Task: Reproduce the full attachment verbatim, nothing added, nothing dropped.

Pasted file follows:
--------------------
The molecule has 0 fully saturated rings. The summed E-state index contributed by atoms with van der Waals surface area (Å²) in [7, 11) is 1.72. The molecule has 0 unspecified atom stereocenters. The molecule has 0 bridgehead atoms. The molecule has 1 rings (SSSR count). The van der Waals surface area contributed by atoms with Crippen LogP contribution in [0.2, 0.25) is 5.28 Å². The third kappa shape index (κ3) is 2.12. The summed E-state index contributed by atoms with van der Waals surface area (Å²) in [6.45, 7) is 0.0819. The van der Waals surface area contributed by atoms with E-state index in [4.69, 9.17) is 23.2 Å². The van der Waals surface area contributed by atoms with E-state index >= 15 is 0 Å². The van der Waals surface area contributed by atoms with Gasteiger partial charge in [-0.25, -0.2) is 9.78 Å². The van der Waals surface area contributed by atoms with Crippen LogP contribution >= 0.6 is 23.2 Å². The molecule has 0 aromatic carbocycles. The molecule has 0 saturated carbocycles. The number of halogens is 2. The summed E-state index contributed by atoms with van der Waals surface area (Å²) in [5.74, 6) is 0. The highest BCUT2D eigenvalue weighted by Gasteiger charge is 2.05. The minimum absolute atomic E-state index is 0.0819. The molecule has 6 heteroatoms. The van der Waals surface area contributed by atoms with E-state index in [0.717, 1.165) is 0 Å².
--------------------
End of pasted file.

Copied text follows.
The molecule has 0 fully saturated rings. The summed E-state index contributed by atoms with van der Waals surface area (Å²) in [7, 11) is 1.72. The molecule has 0 unspecified atom stereocenters. The molecule has 0 bridgehead atoms. The molecule has 1 rings (SSSR count). The van der Waals surface area contributed by atoms with Crippen LogP contribution in [0.2, 0.25) is 5.28 Å². The third kappa shape index (κ3) is 2.12. The summed E-state index contributed by atoms with van der Waals surface area (Å²) in [6.45, 7) is 0.0819. The van der Waals surface area contributed by atoms with E-state index in [4.69, 9.17) is 23.2 Å². The van der Waals surface area contributed by atoms with E-state index >= 15 is 0 Å². The van der Waals surface area contributed by atoms with Gasteiger partial charge in [-0.25, -0.2) is 9.78 Å². The van der Waals surface area contributed by atoms with Crippen LogP contribution >= 0.6 is 23.2 Å². The molecule has 0 aromatic carbocycles. The molecule has 0 saturated carbocycles. The number of halogens is 2. The summed E-state index contributed by atoms with van der Waals surface area (Å²) in [5.74, 6) is 0. The highest BCUT2D eigenvalue weighted by Gasteiger charge is 2.05. The minimum absolute atomic E-state index is 0.0819. The molecule has 6 heteroatoms. The van der Waals surface area contributed by atoms with E-state index in [0.717, 1.165) is 0 Å².